These thimbles (Fig 32) do not seem to be found far outside of the central region of Russia. They seem to date from about the mid 17th century and their production continued well into the 19th century (14). The early thimbles lack a rim and were made in two parts (Figs 33, 34), later they were cast with a plain band above and below the dimpling (Fig 35), then a plain band below the dimpling only (Fig 36), then with a rim and rhombic side indentations (Fig 37) and finally with a rim and round indentations (Fig 38). They were all machine dimpled.


                              Fig 33                             Fig 34                             Fig 35

Fig 36


                                                  Fig 37                            Fig 38

Thimble writings

The first written account of thimbles in the Russia literature dates to 1669 (6). In the account book of the Iversky Valdai Monastery an entry indicates that the Monastery obtained 40 thimbles and 300 sewing needles. The Iversky Monastery is located on one of the islands of the Valdai Lake to the North West of Moscow. It was built under the auspices of Patriarch Nikon in the 17th century. It seems probable that these thimbles were imported from Germany or Holland.

In 1704, the word "thimble" was first included in Fedor Polikarpov’s Trilingual Lexicon. A few years later, thimbles were amongst the items sold by the Saint Petersburg merchant, Andreas Sendler (6). It appears that they were made from tombac (an alloy of copper and zinc) and in 1775 they cost four pennies each (6). Thimbles soon become fashionable amongst the aristocracy and were included along with scissors and needle cases in the contents of purse-like ‘chatelaines’, which were made in precious metals and which decorated their ball gowns. (6). Similar less expensive ‘chatelaines’ were carried by many women in Russia. They were usually made of locally obtained materials and contained various needlework items including thimbles. As in other countries (15) thimbles were used in Russia to decorate clothing in days gone bye.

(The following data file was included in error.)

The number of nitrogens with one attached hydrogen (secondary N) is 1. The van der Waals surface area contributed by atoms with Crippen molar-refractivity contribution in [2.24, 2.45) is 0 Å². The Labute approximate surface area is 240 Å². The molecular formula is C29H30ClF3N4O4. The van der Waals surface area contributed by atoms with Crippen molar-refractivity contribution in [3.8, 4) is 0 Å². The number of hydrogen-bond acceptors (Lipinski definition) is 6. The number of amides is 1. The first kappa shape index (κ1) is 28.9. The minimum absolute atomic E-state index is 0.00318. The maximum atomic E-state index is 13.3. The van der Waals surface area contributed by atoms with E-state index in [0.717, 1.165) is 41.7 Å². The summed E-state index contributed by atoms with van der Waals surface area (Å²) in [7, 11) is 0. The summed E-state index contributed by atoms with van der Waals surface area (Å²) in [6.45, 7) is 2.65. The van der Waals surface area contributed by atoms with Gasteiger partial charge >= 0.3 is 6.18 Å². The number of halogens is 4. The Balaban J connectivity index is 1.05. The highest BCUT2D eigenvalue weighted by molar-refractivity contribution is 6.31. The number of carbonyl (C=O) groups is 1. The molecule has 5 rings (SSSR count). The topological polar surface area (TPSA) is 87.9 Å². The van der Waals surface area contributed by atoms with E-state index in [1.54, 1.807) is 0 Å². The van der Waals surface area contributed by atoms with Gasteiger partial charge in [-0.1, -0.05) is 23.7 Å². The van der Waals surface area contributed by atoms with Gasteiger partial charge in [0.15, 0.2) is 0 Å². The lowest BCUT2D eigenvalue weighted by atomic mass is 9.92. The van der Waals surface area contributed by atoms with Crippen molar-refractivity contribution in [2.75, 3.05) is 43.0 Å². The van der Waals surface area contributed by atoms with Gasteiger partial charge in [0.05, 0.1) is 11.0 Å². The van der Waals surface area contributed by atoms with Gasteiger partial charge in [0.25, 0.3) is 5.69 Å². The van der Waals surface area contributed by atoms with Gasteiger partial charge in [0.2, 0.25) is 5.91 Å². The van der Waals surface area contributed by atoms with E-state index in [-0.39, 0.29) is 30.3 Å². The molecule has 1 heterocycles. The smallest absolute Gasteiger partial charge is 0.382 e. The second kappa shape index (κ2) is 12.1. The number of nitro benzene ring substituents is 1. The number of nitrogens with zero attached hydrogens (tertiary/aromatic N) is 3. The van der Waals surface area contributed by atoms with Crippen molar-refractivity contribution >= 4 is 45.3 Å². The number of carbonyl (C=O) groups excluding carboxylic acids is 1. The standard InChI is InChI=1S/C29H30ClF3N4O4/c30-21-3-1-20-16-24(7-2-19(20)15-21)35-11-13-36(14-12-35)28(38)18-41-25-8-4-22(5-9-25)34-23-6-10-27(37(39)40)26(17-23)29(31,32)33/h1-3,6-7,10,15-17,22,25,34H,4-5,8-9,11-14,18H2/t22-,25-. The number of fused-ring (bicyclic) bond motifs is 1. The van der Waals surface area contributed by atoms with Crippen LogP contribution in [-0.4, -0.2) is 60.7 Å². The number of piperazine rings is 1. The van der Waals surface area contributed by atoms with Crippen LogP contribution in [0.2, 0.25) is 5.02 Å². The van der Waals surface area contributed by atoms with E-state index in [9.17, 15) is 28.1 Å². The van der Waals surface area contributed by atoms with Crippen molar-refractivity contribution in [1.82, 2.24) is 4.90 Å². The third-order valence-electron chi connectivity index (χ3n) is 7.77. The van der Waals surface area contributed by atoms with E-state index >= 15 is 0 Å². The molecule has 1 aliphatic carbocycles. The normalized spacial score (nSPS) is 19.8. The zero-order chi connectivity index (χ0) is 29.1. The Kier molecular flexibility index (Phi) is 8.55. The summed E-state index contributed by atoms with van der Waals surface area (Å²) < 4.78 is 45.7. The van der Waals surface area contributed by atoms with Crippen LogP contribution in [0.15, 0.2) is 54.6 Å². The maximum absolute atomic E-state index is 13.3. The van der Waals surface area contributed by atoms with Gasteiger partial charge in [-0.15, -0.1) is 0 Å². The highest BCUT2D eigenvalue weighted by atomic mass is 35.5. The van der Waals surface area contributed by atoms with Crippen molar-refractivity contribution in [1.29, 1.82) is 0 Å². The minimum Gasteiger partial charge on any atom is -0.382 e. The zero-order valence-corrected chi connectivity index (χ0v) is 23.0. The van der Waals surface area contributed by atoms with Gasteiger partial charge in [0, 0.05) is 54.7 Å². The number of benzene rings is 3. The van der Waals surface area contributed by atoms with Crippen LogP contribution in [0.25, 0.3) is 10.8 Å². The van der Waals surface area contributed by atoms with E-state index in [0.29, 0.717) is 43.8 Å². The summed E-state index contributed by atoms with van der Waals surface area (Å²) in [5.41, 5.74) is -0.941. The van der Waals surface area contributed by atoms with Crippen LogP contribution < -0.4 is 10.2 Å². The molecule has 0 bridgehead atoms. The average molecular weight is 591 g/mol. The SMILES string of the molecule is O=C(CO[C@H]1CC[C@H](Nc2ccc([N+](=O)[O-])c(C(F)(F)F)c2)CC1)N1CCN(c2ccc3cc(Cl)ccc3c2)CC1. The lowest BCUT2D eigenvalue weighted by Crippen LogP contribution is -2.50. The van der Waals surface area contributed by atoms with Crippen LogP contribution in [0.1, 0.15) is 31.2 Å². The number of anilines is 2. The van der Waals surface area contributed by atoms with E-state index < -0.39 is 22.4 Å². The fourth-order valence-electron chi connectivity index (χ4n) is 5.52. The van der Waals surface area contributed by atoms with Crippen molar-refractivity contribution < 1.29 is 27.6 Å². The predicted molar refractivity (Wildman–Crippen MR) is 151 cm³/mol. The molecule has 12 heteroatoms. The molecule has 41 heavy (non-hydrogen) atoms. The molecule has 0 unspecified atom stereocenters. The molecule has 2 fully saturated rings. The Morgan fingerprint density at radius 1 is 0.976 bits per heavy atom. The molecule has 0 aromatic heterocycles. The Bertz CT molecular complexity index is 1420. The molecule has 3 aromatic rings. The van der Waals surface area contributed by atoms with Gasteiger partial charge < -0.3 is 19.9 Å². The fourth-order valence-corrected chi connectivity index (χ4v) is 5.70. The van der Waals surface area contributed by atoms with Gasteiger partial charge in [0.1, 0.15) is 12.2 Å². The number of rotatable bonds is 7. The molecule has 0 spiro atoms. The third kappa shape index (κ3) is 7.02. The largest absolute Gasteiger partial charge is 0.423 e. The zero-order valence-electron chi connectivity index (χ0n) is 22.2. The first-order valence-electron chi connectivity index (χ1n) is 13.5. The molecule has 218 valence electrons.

By the beginning of the 19th century thimbles were widely available in Russia including the monasteries and the Tsar's workshops. Thimble making was established in the towns of Velikiy Ustyug, Saint Petersburg, Moscow and Vladikavkaz (16).

Six Russian thimbles were exhibited at the Kazan Handicraft Exhibition in 1890. According to the exhibition catalogue, the thimbles cost 80 cents each, and were made in the ‘Caucasian style’. Thimbles in the ‘Caucasian style’ were produced in Saint Petersburg and often bore the word ‘Caucasus’, in Cyrillic on the border.   

Pre-revolutionary designs were often used, especially early on, in Soviet times.

Some commemorative thimbles were made prior to the Russian Revolution but advertising thimbles were very rare indeed (6). Many of the Great Museums of Russia do have thimbles in their collections but they are rarely seen by the general public.

Modern thimbles

The scarcity of surviving Russian thimbles, the relative isolation of the country for so long and the relatively limited production of thimbles in Russia make obtaining Russian thimbles a difficult task for a collector. With the advent of the fall of communism, some thimbles did come out of Russia and then when dealers saw the high prices that could be obtained for some types of Russian thimbles, there was a flood of ‘fake enamel’ and ‘Fabergé type’ thimbles in the antique arena (17).

Marks on Russian silver and gold